Darrington v. Branch of the Bank of the State of Alabama

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Court Documents

United States Supreme Court

54 U.S. 12

Darrington  v.  Branch of the Bank of the State of Alabama

THESE cases were brought up from the Supreme Court of Alabama, by a writ of error issued under the 25th section of the Judiciary Act. The facts and pleadings are stated in the opinion of the court.

It was argued by Mr. Campbell for the plaintiffs in error, and and Mr. Hopkins for the defendants.

Mr. Campbell contended that the transactions as described by the pleas, fell within the prohibitory clause of the Constitution of the United States, 'that no State shall issue a bill of credit,' and cited 4 Peters, 410; 11 Peters, 313; 7 Alab. Rep. 18.

Mr. Hopkins for the defendants in error.

In the case of Briscoe v. The Bank of the Commonwealth of Kentucky, 11 Peters, 257, this court decided that the notes issued by such a bank as the one which is the defendant in error, were not bills of credit within the prohibition of the Constitution of the United States. In the case of Owen v. The Branch Bank at Mobile, which is the defendant in error, the Supreme Court of Alabama decided that the notes issued by this bank were not bills of credit. 3 Ala. Rep. 258.

The charter of this bank is a public statute of the State of Alabama. 6 Ala. Rep. 289, 294. This court takes notice judicially of such statutes, as it does of the acts of Congress. 9 Peters, 607, 625, 626.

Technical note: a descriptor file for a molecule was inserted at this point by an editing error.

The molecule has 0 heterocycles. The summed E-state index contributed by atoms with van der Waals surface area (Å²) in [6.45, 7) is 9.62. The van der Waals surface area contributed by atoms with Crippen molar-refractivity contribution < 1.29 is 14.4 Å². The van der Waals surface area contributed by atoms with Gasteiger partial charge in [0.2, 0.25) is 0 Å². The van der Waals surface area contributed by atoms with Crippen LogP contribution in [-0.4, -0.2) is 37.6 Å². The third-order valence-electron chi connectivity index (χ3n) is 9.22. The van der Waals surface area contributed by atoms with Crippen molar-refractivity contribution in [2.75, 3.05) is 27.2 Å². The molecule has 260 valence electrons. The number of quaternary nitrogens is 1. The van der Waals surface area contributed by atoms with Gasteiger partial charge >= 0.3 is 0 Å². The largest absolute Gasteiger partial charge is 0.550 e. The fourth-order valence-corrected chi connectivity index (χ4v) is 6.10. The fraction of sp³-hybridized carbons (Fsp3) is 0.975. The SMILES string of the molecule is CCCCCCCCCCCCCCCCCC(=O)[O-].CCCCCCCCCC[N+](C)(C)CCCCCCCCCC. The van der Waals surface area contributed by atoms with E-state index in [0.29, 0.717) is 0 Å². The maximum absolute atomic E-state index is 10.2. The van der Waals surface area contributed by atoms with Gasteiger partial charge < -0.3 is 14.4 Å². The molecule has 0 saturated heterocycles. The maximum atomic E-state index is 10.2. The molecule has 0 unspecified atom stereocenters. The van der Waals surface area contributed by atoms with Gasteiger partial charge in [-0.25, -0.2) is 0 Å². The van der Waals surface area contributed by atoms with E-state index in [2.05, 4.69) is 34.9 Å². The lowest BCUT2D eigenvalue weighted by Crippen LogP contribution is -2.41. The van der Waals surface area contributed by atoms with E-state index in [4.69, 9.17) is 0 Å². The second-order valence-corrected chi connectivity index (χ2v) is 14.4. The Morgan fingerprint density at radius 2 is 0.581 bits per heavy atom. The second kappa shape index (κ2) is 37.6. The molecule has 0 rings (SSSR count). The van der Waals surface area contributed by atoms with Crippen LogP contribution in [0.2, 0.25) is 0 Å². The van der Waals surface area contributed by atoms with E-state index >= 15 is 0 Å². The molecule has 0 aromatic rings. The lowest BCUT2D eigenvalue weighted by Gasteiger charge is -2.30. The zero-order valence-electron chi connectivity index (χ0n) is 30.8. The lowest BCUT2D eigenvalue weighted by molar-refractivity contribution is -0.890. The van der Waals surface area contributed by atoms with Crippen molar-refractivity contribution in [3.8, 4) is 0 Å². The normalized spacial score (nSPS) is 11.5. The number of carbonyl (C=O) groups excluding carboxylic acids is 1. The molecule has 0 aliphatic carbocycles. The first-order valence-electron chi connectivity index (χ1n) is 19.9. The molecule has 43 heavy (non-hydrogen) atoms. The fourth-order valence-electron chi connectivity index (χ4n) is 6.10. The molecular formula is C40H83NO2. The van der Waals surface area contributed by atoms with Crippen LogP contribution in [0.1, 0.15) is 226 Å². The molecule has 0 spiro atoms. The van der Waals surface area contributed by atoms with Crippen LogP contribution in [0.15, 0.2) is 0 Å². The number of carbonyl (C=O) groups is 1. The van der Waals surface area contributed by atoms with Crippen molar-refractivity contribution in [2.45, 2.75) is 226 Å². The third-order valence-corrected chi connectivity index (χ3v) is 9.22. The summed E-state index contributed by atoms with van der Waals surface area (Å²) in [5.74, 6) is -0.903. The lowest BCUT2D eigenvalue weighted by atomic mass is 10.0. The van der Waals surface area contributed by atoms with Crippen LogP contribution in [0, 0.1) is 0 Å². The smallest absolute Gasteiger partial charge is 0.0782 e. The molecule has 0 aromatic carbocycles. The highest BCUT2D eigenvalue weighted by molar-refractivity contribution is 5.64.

This bank had a large capital, and it is not denied in the pleas, as it was in the case of the Kentucky bank, that the capital was paid. Its notes were received in payment of taxes and debts due to the State of Alabama. As a corporation the bank incurred responsibility, and gave credit to its paper. It was liable for the notes and bills it issued, and its capital was bound, like that of stock banks, for the payment of its notes in gold and silver. All its property, including its capital, was a fund for the payment of the debts of the bank. The notes of the bank were circulated upon its own credit, and every holder of the notes had the power to enforce payment, as the bank could be sued. The notes were not issued by the State, but by the bank in its corporate name, and the bank was not controlled by the State, but by a president and directors appointed by the legislature. For the capital and powers of the bank, see 3 Ala. Rep. 267. According to a previous judgment of this court, the issuance and circulation of its notes as money by such a bank is no violation of the Constitution of the United States. 11 Pet. 311, 315, 318, 320, 321, 322.

Mr. Justice McLEAN delivered the opinion of the court.


This work is in the public domain in the United States because it is a work of the United States federal government (see 17 U.S.C. 105).